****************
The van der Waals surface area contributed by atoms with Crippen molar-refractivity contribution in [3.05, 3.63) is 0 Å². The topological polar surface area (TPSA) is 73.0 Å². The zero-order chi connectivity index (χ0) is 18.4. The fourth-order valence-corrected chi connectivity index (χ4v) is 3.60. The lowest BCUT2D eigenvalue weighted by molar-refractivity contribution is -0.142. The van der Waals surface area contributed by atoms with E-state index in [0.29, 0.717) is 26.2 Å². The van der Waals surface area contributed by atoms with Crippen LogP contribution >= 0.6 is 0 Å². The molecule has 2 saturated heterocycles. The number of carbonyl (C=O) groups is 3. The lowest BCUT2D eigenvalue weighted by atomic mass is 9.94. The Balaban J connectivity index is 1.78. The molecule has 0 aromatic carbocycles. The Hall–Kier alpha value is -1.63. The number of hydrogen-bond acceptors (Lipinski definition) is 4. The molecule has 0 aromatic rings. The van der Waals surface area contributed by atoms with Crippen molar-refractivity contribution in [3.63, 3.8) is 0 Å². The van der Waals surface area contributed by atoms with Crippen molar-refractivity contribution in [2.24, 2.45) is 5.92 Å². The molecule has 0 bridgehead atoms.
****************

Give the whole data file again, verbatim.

The van der Waals surface area contributed by atoms with Crippen molar-refractivity contribution in [3.05, 3.63) is 0 Å². The topological polar surface area (TPSA) is 73.0 Å². The zero-order chi connectivity index (χ0) is 18.4. The fourth-order valence-corrected chi connectivity index (χ4v) is 3.60. The lowest BCUT2D eigenvalue weighted by molar-refractivity contribution is -0.142. The van der Waals surface area contributed by atoms with E-state index in [0.29, 0.717) is 26.2 Å². The van der Waals surface area contributed by atoms with Crippen LogP contribution >= 0.6 is 0 Å². The molecule has 2 saturated heterocycles. The number of carbonyl (C=O) groups is 3. The lowest BCUT2D eigenvalue weighted by atomic mass is 9.94. The Balaban J connectivity index is 1.78. The molecule has 0 aromatic carbocycles. The Hall–Kier alpha value is -1.63. The number of hydrogen-bond acceptors (Lipinski definition) is 4. The molecule has 0 aromatic rings. The van der Waals surface area contributed by atoms with Crippen molar-refractivity contribution in [3.63, 3.8) is 0 Å². The van der Waals surface area contributed by atoms with Crippen molar-refractivity contribution in [2.24, 2.45) is 5.92 Å². The molecule has 0 bridgehead atoms.